The traditional Christmas Yule log was once a very important part of the Christmas celebrations, though many people do not bother with this nowadays. The tradition started in Europe and many cultures participated in the ritual. It was brought over to America with the pilgrims, but the practice of obtaining and tending to the Yule log soon fell out of favor.

The earliest record of the Yule log goes back to eighteenth century Britain, although there is a theory that it could date back to seventh century Saxon paganism. The piece of wood had to be large and sizeable to be chosen to be the Yule log. Before adding it to the fire, remnants of the last year's Yule log-usually carefully saved under the bed of the master of the house--would be set alight, and once burning well, the appointed log for the coming year was added.

In addition to being an item of ceremonial value, there are also stories of competitions to see who had the largest Yule log. The log had to be kept burning all throughout the night of Christmas Eve, to help to ensure good fortune for the family for the upcoming year. The log needed to be obtained from the household's own property or that of a neighbor; it was considered very bad luck to exchange money for it. The new log had to light on the first time; it was considered very bad luck indeed for it not to catch. It was a great responsibility to be given the honor of lighting the log, and dirty hands were considered to be a sign of disrespect for the occasion.

The alighted Yule log had to burn for at least twelve hours. Leaving the Christmas Eve dinner table to tend to the log was considered to be another bad omen. Everyone had to have eaten their fill, and every crumb of food had to be either eaten or stored away before the fire could be tended.

Once the table had been sided and the shadows from the log were dancing against the wall, tales were told of Christmases from the past, and stories were formed around the figures found in the shadows. It was a bad omen to see a headless figure; this foretold yet more doom and gloom for the members of the house.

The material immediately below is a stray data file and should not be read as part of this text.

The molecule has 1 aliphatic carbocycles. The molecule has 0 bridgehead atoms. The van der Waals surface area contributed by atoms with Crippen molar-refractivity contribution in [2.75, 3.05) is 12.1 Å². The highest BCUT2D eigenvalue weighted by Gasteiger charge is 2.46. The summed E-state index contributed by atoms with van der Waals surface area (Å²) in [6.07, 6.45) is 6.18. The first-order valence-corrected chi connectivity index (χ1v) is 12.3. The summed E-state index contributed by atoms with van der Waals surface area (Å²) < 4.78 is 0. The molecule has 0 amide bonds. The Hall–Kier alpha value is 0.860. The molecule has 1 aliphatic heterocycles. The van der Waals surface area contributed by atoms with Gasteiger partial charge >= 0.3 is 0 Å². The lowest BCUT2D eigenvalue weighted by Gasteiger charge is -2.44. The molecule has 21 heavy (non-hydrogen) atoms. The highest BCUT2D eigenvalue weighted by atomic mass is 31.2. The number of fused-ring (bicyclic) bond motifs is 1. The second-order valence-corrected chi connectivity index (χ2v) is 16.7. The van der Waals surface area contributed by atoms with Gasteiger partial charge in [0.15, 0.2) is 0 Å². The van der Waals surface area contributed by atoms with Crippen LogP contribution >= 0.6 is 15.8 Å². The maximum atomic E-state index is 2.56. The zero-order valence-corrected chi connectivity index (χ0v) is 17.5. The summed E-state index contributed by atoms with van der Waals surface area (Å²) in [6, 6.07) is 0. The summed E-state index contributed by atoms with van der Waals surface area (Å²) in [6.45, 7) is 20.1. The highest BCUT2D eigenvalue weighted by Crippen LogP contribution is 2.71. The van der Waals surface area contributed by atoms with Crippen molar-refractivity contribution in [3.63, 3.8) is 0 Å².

With the arrival of more mechanized farm machinery, less people were dependent on hired help, and the activities surrounding the traditional Christmas Yule log fell out of favor. In some places the tradition was replaced with the Yule candle. Many of the customs remained the same. The candle was lit around sunset on Christmas Eve. The candle was not to be purchased, so shops began selling materials for the making of candles, or even giving candles as a gesture of thanks to people who shopped there at Christmas time. The candle was to be kept burning all night, and the stub of the candle saved from that year until the next.

The traditions surrounding Yule logs and candles have all but faded, although they are still depicted in some nostalgic holiday scenes found on decorative tins or festive Christmas cards. Probably the most popular way this tradition is remembered is in the confection of a sweet cake, sometimes called the 'buche de noel.'  This is a cake, similar to a roulade, made from sponge cake or genoise. It was baked on a large flat tray, frosted, then rolled into a log shape and the exterior frosted again. The icing was usually chocolate, and marked with a fork to resemble tree bark.

As more people look back to the old ways to bring new customs to their Christmas celebrations, the traditional Christmas Yule log is starting to make somewhat of a comeback. Decorations can be purchased that mimic the log, and candles can be placed in holders that look like branches and pine boughs. Whether a log, a candle, or a cake, the honoring ofthe traditional Christmas Yule log is sure to create a lasting memory.